Staying Safe in Recovery Posted On

It’s a tremendous step when you acknowledge your gambling disorder and make the commitment to stop gambling. 

But once you do, how do you stay away from gambling opportunities? How do you avoid gambling when it goes on around you? 

Avoiding situations that have previously led you to problem gambling is critical for your long-term recovery. Doing so will require open conversations with family and friends, self-exclusion from workplace betting pools and, very likely, other changes to your lifestyle.

Making Changes for a Gambling-Free Lifestyle

How will you avoid gambling opportunities in your future? While you may have decided to stop gambling, that isn’t the only change you’ll have to make. Your recovery may require you to socialize with different people that have previously enabled your gambling. If you gambled to avoid stressful situations, you’ll have to find a new method of facing stress management. Or, maybe you gambled to celebrate good news or with hope a big win would pay some bills

Changes will need to be made, and these changes are not the same for every problem gambler. Identifying what triggers you to gamble is extremely important.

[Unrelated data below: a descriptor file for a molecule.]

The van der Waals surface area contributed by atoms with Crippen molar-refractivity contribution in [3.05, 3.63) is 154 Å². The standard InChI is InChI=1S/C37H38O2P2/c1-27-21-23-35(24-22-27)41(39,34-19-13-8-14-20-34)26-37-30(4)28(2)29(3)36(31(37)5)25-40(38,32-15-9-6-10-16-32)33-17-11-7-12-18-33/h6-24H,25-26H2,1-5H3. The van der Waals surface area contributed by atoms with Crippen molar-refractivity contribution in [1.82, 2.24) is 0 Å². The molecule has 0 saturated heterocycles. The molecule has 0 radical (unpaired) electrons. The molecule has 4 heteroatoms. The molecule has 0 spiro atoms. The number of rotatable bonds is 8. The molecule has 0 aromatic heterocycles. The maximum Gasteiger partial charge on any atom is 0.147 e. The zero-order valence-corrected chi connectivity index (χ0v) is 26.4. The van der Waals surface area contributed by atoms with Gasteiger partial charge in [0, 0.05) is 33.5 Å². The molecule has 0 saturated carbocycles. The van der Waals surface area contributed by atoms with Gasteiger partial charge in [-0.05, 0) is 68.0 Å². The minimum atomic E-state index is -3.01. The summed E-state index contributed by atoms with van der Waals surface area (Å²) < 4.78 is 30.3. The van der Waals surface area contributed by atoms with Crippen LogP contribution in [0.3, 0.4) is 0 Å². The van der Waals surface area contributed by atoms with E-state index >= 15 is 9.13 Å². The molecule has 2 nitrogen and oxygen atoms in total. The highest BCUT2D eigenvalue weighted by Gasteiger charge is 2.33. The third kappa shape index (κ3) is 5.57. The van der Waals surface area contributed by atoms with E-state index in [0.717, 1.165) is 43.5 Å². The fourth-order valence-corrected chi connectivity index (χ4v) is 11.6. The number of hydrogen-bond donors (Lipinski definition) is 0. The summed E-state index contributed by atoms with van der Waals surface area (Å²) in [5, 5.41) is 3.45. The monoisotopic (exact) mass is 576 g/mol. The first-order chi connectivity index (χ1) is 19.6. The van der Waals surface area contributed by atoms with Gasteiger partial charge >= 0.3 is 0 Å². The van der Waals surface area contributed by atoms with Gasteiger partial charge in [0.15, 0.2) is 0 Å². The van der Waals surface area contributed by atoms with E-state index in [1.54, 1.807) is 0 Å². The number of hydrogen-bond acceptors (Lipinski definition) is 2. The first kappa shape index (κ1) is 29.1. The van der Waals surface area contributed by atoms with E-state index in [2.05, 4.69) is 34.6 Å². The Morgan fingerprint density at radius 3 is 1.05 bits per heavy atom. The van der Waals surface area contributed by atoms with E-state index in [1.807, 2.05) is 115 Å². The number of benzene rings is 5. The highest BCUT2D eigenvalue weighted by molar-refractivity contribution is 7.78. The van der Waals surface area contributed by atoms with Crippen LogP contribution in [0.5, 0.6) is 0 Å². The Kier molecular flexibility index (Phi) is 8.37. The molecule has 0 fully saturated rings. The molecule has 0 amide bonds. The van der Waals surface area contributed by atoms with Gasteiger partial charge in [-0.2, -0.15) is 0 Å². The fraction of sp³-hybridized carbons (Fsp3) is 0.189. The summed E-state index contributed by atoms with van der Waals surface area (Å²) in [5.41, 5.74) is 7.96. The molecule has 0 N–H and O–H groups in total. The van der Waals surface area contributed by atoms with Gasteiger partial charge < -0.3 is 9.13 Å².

Making these changes will likely cause you to feel a variety of emotions, from hope and happiness to frustration and anger. It’s important that you prepare yourself to deal with these feelings, and to surround yourself with people supportive of your recovery, whether these are family members and friends or counselors and those in recovery.

Problem Gambling Resources

Have you checked out the KnowTheOdds ebook “Staying Safe After Problem Gambling.” Throughout this resource, you’ll find information to help guide your recovery process in the days, months and years after you quit gambling. The e-book includes sections focused on topics such as:

  • Creating the ongoing problem gambling treatment plan that’s right for you
  • Dealing with the various consequences problem gambling may have had on your life
  • Identifying what your gambling triggers are in order to avoid them and ignore them
  • Educating your family members and friends about compulsive gambling and your recovery
  • Taking financial responsibility during your compulsive gambling recovery
  • Making necessary lifestyle changes to keep you from gambling
  • Handling workplace gambling conversations and opportunities
  • Staying away from other addictions during your recovery from problem gambling
  • Getting the help you need to avoid urges to gamble

It’s Not Easy.

Whether you’ve just decided to stop your problem gambling or you’ve been on the road to recovery for a while now, we understand that recovery can be a very difficult process.

If at anytime you need help, counselors are available at the NYS HOPEline 24 hours per day, 7 days per week.

Find help by calling or texting 1-877-8-HOPENY.